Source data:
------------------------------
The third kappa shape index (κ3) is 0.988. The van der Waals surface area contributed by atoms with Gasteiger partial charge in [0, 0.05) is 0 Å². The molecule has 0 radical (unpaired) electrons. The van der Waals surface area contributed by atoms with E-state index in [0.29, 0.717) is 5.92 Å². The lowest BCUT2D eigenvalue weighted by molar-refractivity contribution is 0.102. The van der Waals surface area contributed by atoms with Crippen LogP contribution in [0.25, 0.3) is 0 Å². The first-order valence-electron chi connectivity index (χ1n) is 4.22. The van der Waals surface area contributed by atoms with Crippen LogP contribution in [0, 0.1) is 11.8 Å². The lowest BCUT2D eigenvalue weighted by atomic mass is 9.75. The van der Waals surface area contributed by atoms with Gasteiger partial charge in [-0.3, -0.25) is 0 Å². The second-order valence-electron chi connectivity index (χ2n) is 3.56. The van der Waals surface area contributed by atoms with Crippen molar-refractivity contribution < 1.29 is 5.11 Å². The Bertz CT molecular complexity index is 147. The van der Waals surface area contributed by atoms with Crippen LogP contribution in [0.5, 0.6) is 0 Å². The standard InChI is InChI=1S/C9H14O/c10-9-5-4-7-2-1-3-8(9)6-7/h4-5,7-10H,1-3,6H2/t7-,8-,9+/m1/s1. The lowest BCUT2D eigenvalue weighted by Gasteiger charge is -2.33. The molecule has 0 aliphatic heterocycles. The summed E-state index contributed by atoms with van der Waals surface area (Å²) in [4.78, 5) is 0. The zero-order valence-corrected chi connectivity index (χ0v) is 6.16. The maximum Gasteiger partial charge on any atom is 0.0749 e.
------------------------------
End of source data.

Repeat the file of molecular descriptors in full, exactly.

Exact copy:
The third kappa shape index (κ3) is 0.988. The van der Waals surface area contributed by atoms with Gasteiger partial charge in [0, 0.05) is 0 Å². The molecule has 0 radical (unpaired) electrons. The van der Waals surface area contributed by atoms with E-state index in [0.29, 0.717) is 5.92 Å². The lowest BCUT2D eigenvalue weighted by molar-refractivity contribution is 0.102. The van der Waals surface area contributed by atoms with Crippen LogP contribution in [0.25, 0.3) is 0 Å². The first-order valence-electron chi connectivity index (χ1n) is 4.22. The van der Waals surface area contributed by atoms with Crippen LogP contribution in [0, 0.1) is 11.8 Å². The lowest BCUT2D eigenvalue weighted by atomic mass is 9.75. The van der Waals surface area contributed by atoms with Gasteiger partial charge in [-0.3, -0.25) is 0 Å². The second-order valence-electron chi connectivity index (χ2n) is 3.56. The van der Waals surface area contributed by atoms with Crippen molar-refractivity contribution < 1.29 is 5.11 Å². The Bertz CT molecular complexity index is 147. The van der Waals surface area contributed by atoms with Crippen LogP contribution in [0.5, 0.6) is 0 Å². The standard InChI is InChI=1S/C9H14O/c10-9-5-4-7-2-1-3-8(9)6-7/h4-5,7-10H,1-3,6H2/t7-,8-,9+/m1/s1. The lowest BCUT2D eigenvalue weighted by Gasteiger charge is -2.33. The molecule has 0 aliphatic heterocycles. The summed E-state index contributed by atoms with van der Waals surface area (Å²) in [4.78, 5) is 0. The zero-order valence-corrected chi connectivity index (χ0v) is 6.16. The maximum Gasteiger partial charge on any atom is 0.0749 e.